It’s the Digital Age. Not only is the world connected to each other, but they’re taking these connections with them. According to the Mobile Marketing Association Asia out of the 6.8 billion people on the planet, 5.1 billion of them own a mobile phone. Can you believe it? And only 4.2 billion own a toothbrush. That’s right. More people own a mobile phone than a toothbrush. How does that even happen?
Well according to the report recently published by Forrester, the explosion of mobile devices is a result of the lack of availability of landlines. Especially in developing nations, mobile phones are a cheaper and more convenient alternative. According to the International Telecommunication Union, there are now just under 6 billion cellular subscriptions. In some countries, that’s more subscriptions than people.
So who’s leading the pack? Well China and India account for over 30% of the world’s subscriptions. The mobile frenzy makes sense given that many don’t have the option of land service. But here’s a shocking fact. According to the UN, more people have cell phones than access to a toilet. Only 366 million have access to a private bathroom, while there are 670 million cell phone connections.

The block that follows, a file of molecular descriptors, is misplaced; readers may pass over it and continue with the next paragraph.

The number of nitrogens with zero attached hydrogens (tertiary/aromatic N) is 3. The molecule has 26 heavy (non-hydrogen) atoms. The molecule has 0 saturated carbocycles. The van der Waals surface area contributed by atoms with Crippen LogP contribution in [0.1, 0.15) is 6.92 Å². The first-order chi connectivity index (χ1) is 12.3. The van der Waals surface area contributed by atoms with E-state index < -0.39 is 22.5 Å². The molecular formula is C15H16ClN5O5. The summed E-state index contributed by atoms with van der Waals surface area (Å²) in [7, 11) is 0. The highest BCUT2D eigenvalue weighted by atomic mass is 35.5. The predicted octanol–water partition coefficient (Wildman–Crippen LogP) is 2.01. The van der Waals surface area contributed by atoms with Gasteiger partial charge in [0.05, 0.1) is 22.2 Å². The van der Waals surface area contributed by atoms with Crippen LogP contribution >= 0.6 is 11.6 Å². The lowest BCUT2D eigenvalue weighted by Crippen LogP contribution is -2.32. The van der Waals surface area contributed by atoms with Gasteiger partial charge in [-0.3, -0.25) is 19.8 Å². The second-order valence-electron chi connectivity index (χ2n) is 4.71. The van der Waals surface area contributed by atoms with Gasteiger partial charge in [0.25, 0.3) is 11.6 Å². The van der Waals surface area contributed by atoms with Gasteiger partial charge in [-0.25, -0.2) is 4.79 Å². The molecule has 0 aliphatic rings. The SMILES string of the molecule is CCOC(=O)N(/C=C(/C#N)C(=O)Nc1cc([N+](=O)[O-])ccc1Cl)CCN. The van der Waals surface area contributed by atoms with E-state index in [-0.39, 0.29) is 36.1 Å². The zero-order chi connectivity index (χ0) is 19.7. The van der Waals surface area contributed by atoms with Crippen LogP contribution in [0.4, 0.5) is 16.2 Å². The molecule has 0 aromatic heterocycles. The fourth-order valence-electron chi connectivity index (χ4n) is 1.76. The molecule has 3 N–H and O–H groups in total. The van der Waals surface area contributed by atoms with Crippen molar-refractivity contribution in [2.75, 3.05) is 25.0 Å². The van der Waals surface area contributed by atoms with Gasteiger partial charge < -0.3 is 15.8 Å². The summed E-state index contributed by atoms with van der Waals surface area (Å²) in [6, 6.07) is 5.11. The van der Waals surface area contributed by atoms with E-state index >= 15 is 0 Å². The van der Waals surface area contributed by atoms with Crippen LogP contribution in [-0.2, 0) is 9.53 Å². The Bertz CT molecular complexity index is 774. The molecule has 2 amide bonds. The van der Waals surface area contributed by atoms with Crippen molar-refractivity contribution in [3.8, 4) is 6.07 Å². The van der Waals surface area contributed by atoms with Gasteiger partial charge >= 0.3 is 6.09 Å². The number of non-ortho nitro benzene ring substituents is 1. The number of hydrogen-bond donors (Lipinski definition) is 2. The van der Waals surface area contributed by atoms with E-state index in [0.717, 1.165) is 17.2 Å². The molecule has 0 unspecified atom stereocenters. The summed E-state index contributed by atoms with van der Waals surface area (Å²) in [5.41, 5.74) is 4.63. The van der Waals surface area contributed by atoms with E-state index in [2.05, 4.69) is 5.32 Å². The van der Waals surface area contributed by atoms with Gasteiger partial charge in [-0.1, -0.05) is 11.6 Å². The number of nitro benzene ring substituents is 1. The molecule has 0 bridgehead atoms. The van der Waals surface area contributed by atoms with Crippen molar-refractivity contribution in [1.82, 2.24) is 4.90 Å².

Some of these statistics have left me puzzled. Don’t get me wrong. I’m practically addicted to my own mobile device. It’s like an extension of my arm and almost always within reach 24 hours a day. But while I see countless benefits of having a cell phone, I have to ask an important question. Have mobile phones become equivalent to basic necessities? Or have they even overtaken the original three basics of food, water, and shelter?